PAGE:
Edit: Almost forgot, we also have "green" power companies who will reduce the supply to big consumers in order to more efficiently balance the load. I think this is a good partial solution, but it's not very popular, and these companies also charge more for their electricity than most other companies, further reducing their popularity.

  5. Look up a company called 1414 degrees. It uses molten silicon as a battery. Not limited by cycles and cheap to build (no rare materials needed)

  6. Dude 3/4 through and you finally say anything to do with your title.. blocking da fooook out of this channel. “Click bait”

  7. Vanadium is currently $9.40/lb of V2O5 pentoxide flake in China and $9.65/lb in Europe, that's not very expensive.

    And given that companies can literally lease the vanadium electrolyte out and re-use it over again with no degradation in a brand new VRFB after ie. 25 years, the CAPEX is brought down generously considering the electrolyte is 30-50% of the cost of the VRFB units.

    And in comparison to something like a lithium battery on a large scale, the only way vanadium doesn't completely throw lithium out the door for energy storage is due to lithium's popularity and lower CAPEX, even though after 10 years the maximum capacity of the battery falls to around 80%, and at 15 you're lucky to be around 50-65%.

    Cellcube Energy Storage System's newest VRFB's achieved efficiencies of 94% for charging and 88% for dis-charging (German/Canadian company). They very recently obtained the contract for 50MW/200MWH in Australia.

  8. Produce the energy as close to the demand as possible. These batteries might make that much more feasible allowing many homeowners to get off the energy grid. That would vastly reduce the cost of transmission and distribution.

  9. This is how I imagine the future: fill a bucket with water. Stick some sort of contraption in it that contains a solar cell on top. Voilà! You are making hydrogen.

  10. Hello I don’t usually comment, but I just saw a Tedx talk. It demostrases how nuclear plans are more green than solar and wind power…… how for example it take up less real estate, and it we can safely store the waste product in a room instead of shipping solar panels to 3rd world county to be dismantled and end up somewhere on a land field. Can you please shine some light this topic.

    Side note
    Compared to the US, France has one or the worlds lowest energy bill. Due to the fact they embraced nuclear energy.

  11. This is really interesting, but i'm now stuck on the thaught of using bacterial extremaphiles to maintain acidity in a more conventional battery configuration, imagine if growing/regaining your batteries storage capacity by "feeding" it bacterial growth products was possible, now that's something we could potentially scale up indefinitely.

  12. Large scale batteries can be a very profitable business for the people who will buy electricity, when it's cheap and sell for profit on the next day. It's like a new business that will be possible with such large scale batteries.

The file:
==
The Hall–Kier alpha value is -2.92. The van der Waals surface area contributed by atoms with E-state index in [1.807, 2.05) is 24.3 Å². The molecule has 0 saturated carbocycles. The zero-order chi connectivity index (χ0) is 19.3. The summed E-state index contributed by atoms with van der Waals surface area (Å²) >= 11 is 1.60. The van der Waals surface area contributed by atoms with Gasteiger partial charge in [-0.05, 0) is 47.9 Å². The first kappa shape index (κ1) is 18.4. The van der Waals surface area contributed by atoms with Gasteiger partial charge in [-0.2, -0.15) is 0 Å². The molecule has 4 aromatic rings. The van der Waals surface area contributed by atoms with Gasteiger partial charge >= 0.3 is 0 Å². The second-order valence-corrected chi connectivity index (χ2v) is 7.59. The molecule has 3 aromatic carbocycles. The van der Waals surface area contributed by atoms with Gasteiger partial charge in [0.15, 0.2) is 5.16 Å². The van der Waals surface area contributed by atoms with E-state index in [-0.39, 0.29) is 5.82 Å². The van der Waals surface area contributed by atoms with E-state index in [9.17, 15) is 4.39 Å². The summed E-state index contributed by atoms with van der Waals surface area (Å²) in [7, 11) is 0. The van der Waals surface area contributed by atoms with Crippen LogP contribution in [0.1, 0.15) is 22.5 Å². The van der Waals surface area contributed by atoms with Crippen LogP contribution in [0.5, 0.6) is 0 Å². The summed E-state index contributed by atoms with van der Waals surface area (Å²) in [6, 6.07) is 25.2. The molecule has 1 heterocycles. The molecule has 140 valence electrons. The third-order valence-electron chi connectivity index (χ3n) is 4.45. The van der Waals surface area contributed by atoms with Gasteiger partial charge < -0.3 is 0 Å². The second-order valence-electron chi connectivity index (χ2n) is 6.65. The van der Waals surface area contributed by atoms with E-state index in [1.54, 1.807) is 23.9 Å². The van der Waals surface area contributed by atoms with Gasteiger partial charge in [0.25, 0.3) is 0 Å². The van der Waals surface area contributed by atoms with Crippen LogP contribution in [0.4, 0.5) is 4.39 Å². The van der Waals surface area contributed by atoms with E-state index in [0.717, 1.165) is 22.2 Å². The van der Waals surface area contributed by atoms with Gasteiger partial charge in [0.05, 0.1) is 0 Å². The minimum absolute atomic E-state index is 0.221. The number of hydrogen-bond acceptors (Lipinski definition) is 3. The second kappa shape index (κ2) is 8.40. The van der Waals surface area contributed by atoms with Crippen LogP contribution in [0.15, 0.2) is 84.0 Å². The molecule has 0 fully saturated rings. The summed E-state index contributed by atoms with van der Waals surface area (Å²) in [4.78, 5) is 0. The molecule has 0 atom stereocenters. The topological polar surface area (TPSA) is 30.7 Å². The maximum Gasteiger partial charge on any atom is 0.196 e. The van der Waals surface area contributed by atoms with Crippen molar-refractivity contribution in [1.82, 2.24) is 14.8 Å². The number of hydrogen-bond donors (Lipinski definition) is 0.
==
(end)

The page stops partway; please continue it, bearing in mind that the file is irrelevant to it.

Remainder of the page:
13. Back I the early 70's my dad was on a project that took us to Australia looking to improve the process of removing vanadium from shale oil without ruining the oil, nice blast from the past to see they keep coming up with new uses. Vanadium was and I think still is used in steel alloys where they need light and strong steel but at least back then it was pretty expensive.

  14. Did we forget that Nikola Telsa developed wireless energy already? Free energy for all of us
    Why don't you talk about that you tool

  15. Stupid people batteries aren’t the future instead a energy source that is clean and safe batteries are so damn dangerous why do you think they have been around so long and still haven’t been perfected maybe because it’s a failed technology.

  16. I guess you guys didn't do your homework the Tesla powerwall can be cycled around 5,000 times. and they are working on making that even more. Also, about of lithium in them is around 2%

  17. How much superior are chemical batteries compared to a mechanical one? Like lifting a heavy weight really high up and letting it fall driving a heavy geared turbine when energy is required? Or pumping water to one side of a dam, and letting it drive turbines as it falls back.

  18. Tesla just bought a company that has proven technology that can easily do 1500 cycles with 90% or more life remaining and does not use cobalt. Lithium is the 3rd most abundant metal and 25th most abundant element. There is tons of it. As usual seeker dropping the ball on things where tesla is doing a great job.

  19. Sodium ion batteries would be better than lithium ion batteries. Sodium is ridiculously common. They need some development though.

  20. Dude. As a vegan I have some advice for you: eat a freakin' cheese burger, you're wasting away!!!

  21. We could all be in heaven… where we are all going to go….the nonexistence heaven…

    There is perfection before we are born…is there not?….

    Over infinite time, Physics and Chemistry created biology.. biology created us, after 4 000 000 000 years of evolution…

    We are the victims, and victimizers of that UNINTELLIGENT process, as we were created IMPERFECT, in an IMPERFECT environment for us…

    We are the prisoners, rapists, orphans, murderers, blind, drunk, retarded, homeless, losers, sick, of this reality that we do not control nor understand totally…

    We are IMPERFECT, because our design is so, not because we want to be IMPERFECT…

    We are a problem to ourselves…as we create all our sickness and misery!…by PROCREATING…is that not idiotic, ridiculous?

    There is PERFECTION before we are born!..
    Please understand this:
    There is PERFECTION before we are born!.. we come from heaven/God!…